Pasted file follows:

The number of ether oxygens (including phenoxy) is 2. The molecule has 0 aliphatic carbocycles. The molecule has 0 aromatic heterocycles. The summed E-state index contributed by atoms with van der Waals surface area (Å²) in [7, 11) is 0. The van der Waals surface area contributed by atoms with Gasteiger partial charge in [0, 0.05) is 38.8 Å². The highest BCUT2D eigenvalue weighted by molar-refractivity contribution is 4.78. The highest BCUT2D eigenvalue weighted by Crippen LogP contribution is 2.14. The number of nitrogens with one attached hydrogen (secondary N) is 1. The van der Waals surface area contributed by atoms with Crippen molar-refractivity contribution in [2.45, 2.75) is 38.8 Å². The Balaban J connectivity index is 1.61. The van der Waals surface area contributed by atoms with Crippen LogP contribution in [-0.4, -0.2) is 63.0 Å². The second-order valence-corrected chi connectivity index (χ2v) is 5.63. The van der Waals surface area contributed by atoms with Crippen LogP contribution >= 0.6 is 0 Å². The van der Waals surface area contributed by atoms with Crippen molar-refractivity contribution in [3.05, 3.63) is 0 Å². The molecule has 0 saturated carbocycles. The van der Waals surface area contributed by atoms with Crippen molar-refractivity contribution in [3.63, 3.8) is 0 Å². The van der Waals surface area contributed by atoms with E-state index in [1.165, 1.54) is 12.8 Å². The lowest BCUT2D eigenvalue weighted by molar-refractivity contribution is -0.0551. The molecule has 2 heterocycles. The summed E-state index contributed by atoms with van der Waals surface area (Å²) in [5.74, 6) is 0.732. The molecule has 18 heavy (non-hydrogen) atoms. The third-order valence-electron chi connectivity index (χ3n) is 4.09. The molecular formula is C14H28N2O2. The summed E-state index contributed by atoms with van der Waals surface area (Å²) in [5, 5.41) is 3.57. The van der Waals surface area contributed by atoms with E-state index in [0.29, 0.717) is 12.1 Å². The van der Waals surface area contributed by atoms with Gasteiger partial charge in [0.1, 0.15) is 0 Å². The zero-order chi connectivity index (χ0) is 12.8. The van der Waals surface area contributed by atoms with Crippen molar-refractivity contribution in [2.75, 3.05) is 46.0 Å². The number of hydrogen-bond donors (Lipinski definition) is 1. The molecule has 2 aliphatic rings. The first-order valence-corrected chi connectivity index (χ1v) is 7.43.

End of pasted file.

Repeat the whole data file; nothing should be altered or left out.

The number of ether oxygens (including phenoxy) is 2. The molecule has 0 aliphatic carbocycles. The molecule has 0 aromatic heterocycles. The summed E-state index contributed by atoms with van der Waals surface area (Å²) in [7, 11) is 0. The van der Waals surface area contributed by atoms with Gasteiger partial charge in [0, 0.05) is 38.8 Å². The highest BCUT2D eigenvalue weighted by molar-refractivity contribution is 4.78. The highest BCUT2D eigenvalue weighted by Crippen LogP contribution is 2.14. The number of nitrogens with one attached hydrogen (secondary N) is 1. The van der Waals surface area contributed by atoms with Crippen molar-refractivity contribution in [2.45, 2.75) is 38.8 Å². The Balaban J connectivity index is 1.61. The van der Waals surface area contributed by atoms with Crippen LogP contribution in [-0.4, -0.2) is 63.0 Å². The second-order valence-corrected chi connectivity index (χ2v) is 5.63. The van der Waals surface area contributed by atoms with Crippen LogP contribution >= 0.6 is 0 Å². The van der Waals surface area contributed by atoms with Crippen molar-refractivity contribution in [3.05, 3.63) is 0 Å². The molecule has 0 saturated carbocycles. The van der Waals surface area contributed by atoms with Crippen molar-refractivity contribution in [3.63, 3.8) is 0 Å². The van der Waals surface area contributed by atoms with E-state index in [1.165, 1.54) is 12.8 Å². The lowest BCUT2D eigenvalue weighted by molar-refractivity contribution is -0.0551. The molecule has 2 heterocycles. The summed E-state index contributed by atoms with van der Waals surface area (Å²) in [5.74, 6) is 0.732. The molecule has 18 heavy (non-hydrogen) atoms. The third-order valence-electron chi connectivity index (χ3n) is 4.09. The molecular formula is C14H28N2O2. The summed E-state index contributed by atoms with van der Waals surface area (Å²) in [5, 5.41) is 3.57. The van der Waals surface area contributed by atoms with E-state index in [0.29, 0.717) is 12.1 Å². The van der Waals surface area contributed by atoms with Gasteiger partial charge in [0.1, 0.15) is 0 Å². The zero-order chi connectivity index (χ0) is 12.8. The van der Waals surface area contributed by atoms with Crippen molar-refractivity contribution in [2.75, 3.05) is 46.0 Å². The number of hydrogen-bond donors (Lipinski definition) is 1. The molecule has 2 aliphatic rings. The first-order valence-corrected chi connectivity index (χ1v) is 7.43.